While he was tapping the keyboard, I was creating and innovating. While he was pivot tabling, I was dancing and singing in Tableau along with leaping from my chair, fist-bumping the air and writing these articles. To understand what I mean, read the 3-part series I wrote about how I discovered the Tableau Data Zone. MPT had no idea what was going on in another part of the building until I told him.
Eventually, MPT couldn’t resist the temptation anymore, especially as the size of the data sets continued to grow. With bigger data sets, he got punished. With bigger data sets, I flew down the road faster. He had seen me drag racing down the road a few too many times, while he had to stand there and smell the burning rubber. He knew that I had a button to push, like a nitrous button on a muscle car, that I could hit at any time. That button was called Tableau.
I gave him (and others) that button through a series of training courses. It was like giving him the Staples Easy button. He began adopting Tableau. He was astounded at his own personal transformation.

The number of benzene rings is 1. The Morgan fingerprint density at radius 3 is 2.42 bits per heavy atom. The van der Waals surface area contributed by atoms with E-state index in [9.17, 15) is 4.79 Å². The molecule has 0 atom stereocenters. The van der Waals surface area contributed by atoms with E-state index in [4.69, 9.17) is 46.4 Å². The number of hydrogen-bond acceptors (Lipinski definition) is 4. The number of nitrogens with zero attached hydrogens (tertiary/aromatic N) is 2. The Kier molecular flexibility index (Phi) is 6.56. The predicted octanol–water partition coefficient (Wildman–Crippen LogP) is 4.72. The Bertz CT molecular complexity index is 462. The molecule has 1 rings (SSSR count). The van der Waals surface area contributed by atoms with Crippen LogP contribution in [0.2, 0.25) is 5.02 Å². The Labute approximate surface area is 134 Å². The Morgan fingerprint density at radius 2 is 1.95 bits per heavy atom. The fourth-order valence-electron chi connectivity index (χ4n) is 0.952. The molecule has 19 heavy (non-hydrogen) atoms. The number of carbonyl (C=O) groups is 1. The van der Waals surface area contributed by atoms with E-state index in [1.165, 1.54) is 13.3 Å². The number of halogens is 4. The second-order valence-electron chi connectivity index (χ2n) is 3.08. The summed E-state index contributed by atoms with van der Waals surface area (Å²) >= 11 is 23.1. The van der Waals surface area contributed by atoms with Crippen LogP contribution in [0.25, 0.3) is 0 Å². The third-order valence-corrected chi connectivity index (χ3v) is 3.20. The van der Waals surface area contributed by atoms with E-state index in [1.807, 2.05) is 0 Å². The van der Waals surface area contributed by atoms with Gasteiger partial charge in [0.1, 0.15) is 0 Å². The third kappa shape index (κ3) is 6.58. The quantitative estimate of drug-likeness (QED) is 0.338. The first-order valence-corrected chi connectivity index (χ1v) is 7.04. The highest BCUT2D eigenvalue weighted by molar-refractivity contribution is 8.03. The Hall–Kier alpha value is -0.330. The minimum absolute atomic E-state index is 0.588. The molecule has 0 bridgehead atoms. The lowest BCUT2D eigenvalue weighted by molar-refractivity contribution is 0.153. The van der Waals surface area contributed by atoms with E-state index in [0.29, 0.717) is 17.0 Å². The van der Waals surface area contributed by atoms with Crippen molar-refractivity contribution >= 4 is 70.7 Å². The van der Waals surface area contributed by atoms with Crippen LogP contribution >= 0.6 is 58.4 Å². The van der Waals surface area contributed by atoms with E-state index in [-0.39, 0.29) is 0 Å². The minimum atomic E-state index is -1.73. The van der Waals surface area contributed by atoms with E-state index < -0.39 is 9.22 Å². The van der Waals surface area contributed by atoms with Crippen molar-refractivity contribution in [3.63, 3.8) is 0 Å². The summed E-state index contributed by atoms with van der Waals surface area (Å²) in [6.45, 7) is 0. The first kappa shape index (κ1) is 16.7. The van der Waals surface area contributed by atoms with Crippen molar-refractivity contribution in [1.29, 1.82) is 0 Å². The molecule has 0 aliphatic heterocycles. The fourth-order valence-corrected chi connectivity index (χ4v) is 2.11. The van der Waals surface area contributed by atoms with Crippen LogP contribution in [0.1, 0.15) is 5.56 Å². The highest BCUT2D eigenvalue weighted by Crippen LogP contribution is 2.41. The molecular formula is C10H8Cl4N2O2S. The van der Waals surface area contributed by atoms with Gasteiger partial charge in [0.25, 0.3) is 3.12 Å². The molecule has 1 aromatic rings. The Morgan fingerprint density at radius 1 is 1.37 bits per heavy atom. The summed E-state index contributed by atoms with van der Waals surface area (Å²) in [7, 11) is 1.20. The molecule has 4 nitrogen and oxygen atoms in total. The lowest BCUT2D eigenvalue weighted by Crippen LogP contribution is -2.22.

For me, I moved onto other pastures, have taught a few hundred other people the same lessons, and I continue to burn Tableau rubber. So if you think that pivot tables are still powerful, I invite you to come over to my house and allow me to let you in on a little secret learned from the days I spent in the Excel battlefield. If you can’t travel to the beautiful Smoky mountains to see me, just read this blog, by going back to the beginning. The story is there, written word by word for you to learn.
Finally, you can make the change, too. All you have to do is subtract one word and add a little Gold (elemental symbol Au).
Pivot Table Lover Becomes
Pivot Tableau Lover
End of the Story